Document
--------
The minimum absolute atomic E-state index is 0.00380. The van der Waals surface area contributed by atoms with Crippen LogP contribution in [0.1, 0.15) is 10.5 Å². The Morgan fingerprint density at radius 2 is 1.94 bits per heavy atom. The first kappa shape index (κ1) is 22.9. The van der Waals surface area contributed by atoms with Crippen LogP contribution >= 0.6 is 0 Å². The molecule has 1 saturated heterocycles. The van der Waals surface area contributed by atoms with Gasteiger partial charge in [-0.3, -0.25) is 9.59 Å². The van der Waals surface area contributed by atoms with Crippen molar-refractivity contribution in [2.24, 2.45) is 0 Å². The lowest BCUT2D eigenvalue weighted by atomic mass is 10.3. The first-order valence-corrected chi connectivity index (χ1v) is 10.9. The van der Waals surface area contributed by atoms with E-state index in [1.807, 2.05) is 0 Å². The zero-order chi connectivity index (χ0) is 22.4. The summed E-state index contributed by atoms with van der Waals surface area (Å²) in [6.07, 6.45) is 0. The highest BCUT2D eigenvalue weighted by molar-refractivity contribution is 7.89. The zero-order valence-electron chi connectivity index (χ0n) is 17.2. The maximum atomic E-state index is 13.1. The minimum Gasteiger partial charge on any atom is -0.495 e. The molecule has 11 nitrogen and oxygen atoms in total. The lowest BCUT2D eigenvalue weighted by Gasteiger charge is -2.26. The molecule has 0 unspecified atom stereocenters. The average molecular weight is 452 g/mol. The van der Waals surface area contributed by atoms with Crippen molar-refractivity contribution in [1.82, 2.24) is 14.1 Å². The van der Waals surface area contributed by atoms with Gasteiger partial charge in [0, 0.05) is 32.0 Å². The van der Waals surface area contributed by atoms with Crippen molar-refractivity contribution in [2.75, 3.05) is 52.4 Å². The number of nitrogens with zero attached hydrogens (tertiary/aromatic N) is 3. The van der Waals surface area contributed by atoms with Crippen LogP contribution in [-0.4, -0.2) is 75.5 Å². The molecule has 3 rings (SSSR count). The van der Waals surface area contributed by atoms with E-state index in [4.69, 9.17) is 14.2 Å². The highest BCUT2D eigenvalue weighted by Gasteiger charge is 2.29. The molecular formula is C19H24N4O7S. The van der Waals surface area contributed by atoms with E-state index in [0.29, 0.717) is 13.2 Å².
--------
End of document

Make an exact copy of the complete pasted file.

The minimum absolute atomic E-state index is 0.00380. The van der Waals surface area contributed by atoms with Crippen LogP contribution in [0.1, 0.15) is 10.5 Å². The Morgan fingerprint density at radius 2 is 1.94 bits per heavy atom. The first kappa shape index (κ1) is 22.9. The van der Waals surface area contributed by atoms with Crippen LogP contribution >= 0.6 is 0 Å². The molecule has 1 saturated heterocycles. The van der Waals surface area contributed by atoms with Gasteiger partial charge in [-0.3, -0.25) is 9.59 Å². The van der Waals surface area contributed by atoms with Crippen molar-refractivity contribution in [2.24, 2.45) is 0 Å². The lowest BCUT2D eigenvalue weighted by atomic mass is 10.3. The first-order valence-corrected chi connectivity index (χ1v) is 10.9. The van der Waals surface area contributed by atoms with E-state index in [1.807, 2.05) is 0 Å². The zero-order chi connectivity index (χ0) is 22.4. The summed E-state index contributed by atoms with van der Waals surface area (Å²) in [6.07, 6.45) is 0. The highest BCUT2D eigenvalue weighted by molar-refractivity contribution is 7.89. The zero-order valence-electron chi connectivity index (χ0n) is 17.2. The maximum atomic E-state index is 13.1. The minimum Gasteiger partial charge on any atom is -0.495 e. The molecule has 11 nitrogen and oxygen atoms in total. The lowest BCUT2D eigenvalue weighted by Gasteiger charge is -2.26. The molecule has 0 unspecified atom stereocenters. The average molecular weight is 452 g/mol. The van der Waals surface area contributed by atoms with Crippen molar-refractivity contribution in [1.82, 2.24) is 14.1 Å². The van der Waals surface area contributed by atoms with Gasteiger partial charge in [0, 0.05) is 32.0 Å². The van der Waals surface area contributed by atoms with Crippen molar-refractivity contribution in [2.75, 3.05) is 52.4 Å². The number of nitrogens with zero attached hydrogens (tertiary/aromatic N) is 3. The van der Waals surface area contributed by atoms with Crippen LogP contribution in [-0.4, -0.2) is 75.5 Å². The molecule has 3 rings (SSSR count). The van der Waals surface area contributed by atoms with E-state index in [4.69, 9.17) is 14.2 Å². The highest BCUT2D eigenvalue weighted by Gasteiger charge is 2.29. The molecular formula is C19H24N4O7S. The van der Waals surface area contributed by atoms with E-state index in [0.29, 0.717) is 13.2 Å².